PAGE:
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Photovoltaic (PV)

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Overview

Photovoltaics (PV) is the field of technology and research related to the application of solar cells for energy production by converting sun energy (sunlight, including sun ultra violet radiation) directly into electricity by the photovoltaic effect. The latter refers to the process of converting light (photons) to electricity (voltage). Solar cells are photovoltaic devices that use semi-conducting materials to convert sunlight directly into electricity. When sunlight is absorbed by these materials, it causes electrons to flow through the material generating electric currents. Solar cells produce direct current (DC) electricity. There are two broad categories of solar cells; thin film and crystalline[1].

The key components of a photovoltaic power system are the photovoltaic cells (also called solar cells) interconnected and encapsulated to form a photovoltaic module (the commercial product), the mounting structure for the module or array (several modules mounted and interconnected together to produce a desired voltage and current (power capacity)), the inverter (essential for grid-connected systems and required for many off-grid systems), the storage battery and the charge controller (for off-grid systems only). Solar cells are typically combined into modules that hold up to 40 cells to generate substantial voltages (typically 12 V or 24V) and currents that can be used to power various devices. The power output of a module is measured under standardized test conditions in Watt Peak (Wp).

Performance of PV modules depends on the amount of solar irradiation received which varies by location and season. For this reason, systems normally need to be carefully designed. A typical commercial solar cell has an efficiency of 15%. The first solar cells, built in the 1950s, had efficiencies of less than 4%[1].


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Applications and Efficiency

PV technology can be employed in a variety of applications: Typical applications of PV technology include remote telecommunications, cathodic protection of pipelines, PV home systems, vaccine refrigeration, water pumping, grid connected or building integrated systems, miniature electronic devices and toys[1]:

Off-grid domestic PV systems like solar home systems:

  • Provide electricity to households and villages that are not connected to the utility electricity network (also referred to as the grid)
  • Provide electricity for lighting, phone charging, refrigeration and other low power loads
  • Are often the most appropriate technology to meet the energy demands of off-grid communities


Off-grid non-domestic PV installations:

  • Are used in locations where small amounts of electricity have a high value
  • Were the first commercial application for terrestrial PV systems
  • Provide power for a wide range of applications, such as telecommunication, water pumping, vaccine refrigeration and navigational aids
  • Make PV commercially cost competitive with other small generating sources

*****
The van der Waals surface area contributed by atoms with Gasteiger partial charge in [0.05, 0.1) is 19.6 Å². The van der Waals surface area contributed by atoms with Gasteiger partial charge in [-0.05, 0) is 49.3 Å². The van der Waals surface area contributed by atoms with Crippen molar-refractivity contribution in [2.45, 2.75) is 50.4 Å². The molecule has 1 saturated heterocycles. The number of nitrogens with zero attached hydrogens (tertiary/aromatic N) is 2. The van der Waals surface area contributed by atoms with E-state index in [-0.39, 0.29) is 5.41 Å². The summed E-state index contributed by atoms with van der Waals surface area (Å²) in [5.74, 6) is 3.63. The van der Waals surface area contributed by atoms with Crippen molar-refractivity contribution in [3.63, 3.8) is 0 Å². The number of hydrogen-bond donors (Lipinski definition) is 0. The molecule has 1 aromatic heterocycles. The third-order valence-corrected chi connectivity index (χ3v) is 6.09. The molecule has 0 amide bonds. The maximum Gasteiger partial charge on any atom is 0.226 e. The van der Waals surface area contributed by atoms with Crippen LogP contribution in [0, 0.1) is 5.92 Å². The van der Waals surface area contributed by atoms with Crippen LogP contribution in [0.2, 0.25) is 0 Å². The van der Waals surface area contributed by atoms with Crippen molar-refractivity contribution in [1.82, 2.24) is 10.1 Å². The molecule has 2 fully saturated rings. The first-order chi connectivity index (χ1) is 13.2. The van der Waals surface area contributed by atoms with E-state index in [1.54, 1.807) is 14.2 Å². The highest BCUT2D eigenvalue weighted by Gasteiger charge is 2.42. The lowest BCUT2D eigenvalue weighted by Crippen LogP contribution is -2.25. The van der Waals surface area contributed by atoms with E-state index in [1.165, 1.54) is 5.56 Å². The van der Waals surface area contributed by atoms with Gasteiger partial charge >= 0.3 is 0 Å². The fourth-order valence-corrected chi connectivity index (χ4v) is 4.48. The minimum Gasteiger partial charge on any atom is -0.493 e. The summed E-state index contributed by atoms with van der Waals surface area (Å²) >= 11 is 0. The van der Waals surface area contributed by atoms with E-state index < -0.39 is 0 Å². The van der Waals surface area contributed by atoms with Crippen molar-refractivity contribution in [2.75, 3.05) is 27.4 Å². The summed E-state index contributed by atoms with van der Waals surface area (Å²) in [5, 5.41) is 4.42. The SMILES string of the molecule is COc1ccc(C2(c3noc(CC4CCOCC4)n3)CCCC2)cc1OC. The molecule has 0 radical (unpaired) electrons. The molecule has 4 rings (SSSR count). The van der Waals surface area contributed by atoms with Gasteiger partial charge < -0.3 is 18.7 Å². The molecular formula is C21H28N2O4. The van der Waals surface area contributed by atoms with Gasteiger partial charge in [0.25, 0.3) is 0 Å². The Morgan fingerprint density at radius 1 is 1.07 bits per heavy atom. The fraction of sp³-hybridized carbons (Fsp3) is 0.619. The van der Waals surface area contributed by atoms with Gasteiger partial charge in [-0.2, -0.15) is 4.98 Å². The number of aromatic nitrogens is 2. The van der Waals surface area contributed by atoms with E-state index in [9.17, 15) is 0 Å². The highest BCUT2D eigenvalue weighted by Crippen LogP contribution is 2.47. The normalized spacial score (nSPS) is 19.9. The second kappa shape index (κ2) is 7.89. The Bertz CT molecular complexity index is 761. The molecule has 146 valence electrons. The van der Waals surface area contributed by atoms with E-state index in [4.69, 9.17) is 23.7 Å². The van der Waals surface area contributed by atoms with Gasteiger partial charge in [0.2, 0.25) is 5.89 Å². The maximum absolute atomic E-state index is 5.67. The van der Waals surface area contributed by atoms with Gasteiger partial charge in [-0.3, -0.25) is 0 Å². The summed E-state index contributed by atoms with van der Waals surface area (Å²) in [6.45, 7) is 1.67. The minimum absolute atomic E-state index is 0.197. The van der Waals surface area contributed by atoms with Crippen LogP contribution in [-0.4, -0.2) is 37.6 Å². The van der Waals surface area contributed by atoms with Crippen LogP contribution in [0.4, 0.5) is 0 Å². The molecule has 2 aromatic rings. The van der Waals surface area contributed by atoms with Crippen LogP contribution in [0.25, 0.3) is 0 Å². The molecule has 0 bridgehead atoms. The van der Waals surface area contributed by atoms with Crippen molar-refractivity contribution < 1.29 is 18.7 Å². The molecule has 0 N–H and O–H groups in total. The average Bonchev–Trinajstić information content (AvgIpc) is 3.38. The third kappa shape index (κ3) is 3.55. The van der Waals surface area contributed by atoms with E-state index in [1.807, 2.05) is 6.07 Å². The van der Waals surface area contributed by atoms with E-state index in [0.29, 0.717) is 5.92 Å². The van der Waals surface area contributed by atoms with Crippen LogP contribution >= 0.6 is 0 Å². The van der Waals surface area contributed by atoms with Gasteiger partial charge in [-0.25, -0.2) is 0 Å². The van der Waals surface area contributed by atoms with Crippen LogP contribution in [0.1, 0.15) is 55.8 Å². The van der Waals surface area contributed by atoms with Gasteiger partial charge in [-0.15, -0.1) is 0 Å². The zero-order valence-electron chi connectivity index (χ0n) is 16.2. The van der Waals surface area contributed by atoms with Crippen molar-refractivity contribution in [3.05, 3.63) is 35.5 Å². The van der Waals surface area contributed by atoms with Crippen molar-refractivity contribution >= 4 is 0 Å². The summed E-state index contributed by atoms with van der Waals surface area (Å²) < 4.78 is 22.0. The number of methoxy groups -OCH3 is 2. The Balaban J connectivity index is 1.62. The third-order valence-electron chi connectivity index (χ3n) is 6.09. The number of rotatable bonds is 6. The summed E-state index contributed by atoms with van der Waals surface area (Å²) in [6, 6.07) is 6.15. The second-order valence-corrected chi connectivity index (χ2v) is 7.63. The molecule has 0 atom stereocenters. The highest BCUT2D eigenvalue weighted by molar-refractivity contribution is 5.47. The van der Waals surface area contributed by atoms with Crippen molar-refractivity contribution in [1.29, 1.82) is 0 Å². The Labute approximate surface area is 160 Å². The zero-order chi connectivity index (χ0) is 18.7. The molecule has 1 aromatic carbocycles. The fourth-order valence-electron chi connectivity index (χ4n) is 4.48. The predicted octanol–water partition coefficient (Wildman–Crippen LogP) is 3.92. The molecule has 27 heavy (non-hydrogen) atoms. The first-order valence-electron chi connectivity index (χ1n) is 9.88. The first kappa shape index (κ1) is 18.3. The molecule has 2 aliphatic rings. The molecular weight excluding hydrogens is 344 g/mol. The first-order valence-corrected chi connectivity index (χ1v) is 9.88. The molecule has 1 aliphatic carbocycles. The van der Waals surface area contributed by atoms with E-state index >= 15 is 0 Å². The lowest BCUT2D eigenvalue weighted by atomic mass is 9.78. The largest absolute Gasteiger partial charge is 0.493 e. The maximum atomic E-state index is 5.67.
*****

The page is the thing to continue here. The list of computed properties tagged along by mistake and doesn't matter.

Grid-connected distributed PV systems:

  • Provide power to grid-connected customers or directly to the electricity network (specifically where that part of the electricity network is configured to supply power to a number of customers rather than to provide a bulk transport function)
  • May be on or integrated into the customer's premises, often on the demand side of the electricity meter, on public and commercial buildings, or elsewhere in the built environment


Grid-connected centralized PV systems:

  • Perform the functions of centralized power stations
  • Supply power that is not associated with a particular electricity customer
  • Primarily supply bulk power, rather existing on the electricity network to perform specific functions.[2]


To design a system for PV application the following information is required: daily energy requirement, voltage and current draw of appliances, average insolation (kWh/m2 day), the yearly variation in insolation levels for the specific area and the equipment type, availability and costs to enable appropriate selection[1].

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Capability and Limitations

  • The number and type of appliances that can be used with SHS is limited. Lights, TVs, sound systems and low-wattage DC appliances are appropriate.
  • Costs of well designed, installed and maintained systems are relatively high on a cash basis although the life cycle cost of PV is often less than comparison technologies.
  • Sales, installation and support infrastructure for systems is largely underdeveloped leading to higher delivery and maintenance cost.
  • Experiences show that security is essential for most PV installations. In remote unguarded locations, there is risk of the modules and other system components being stolen or vandalized[1].

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Quality Management

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Further Information

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References

  1. 1.0 1.1 1.2 1.3 1.4 GTZ (2007): Eastern Africa Resource Base: GTZ Online Regional Energy Resource Base: Regional and Country Specific Energy Resource Database: I - Energy Technology
  2. IEA PVPS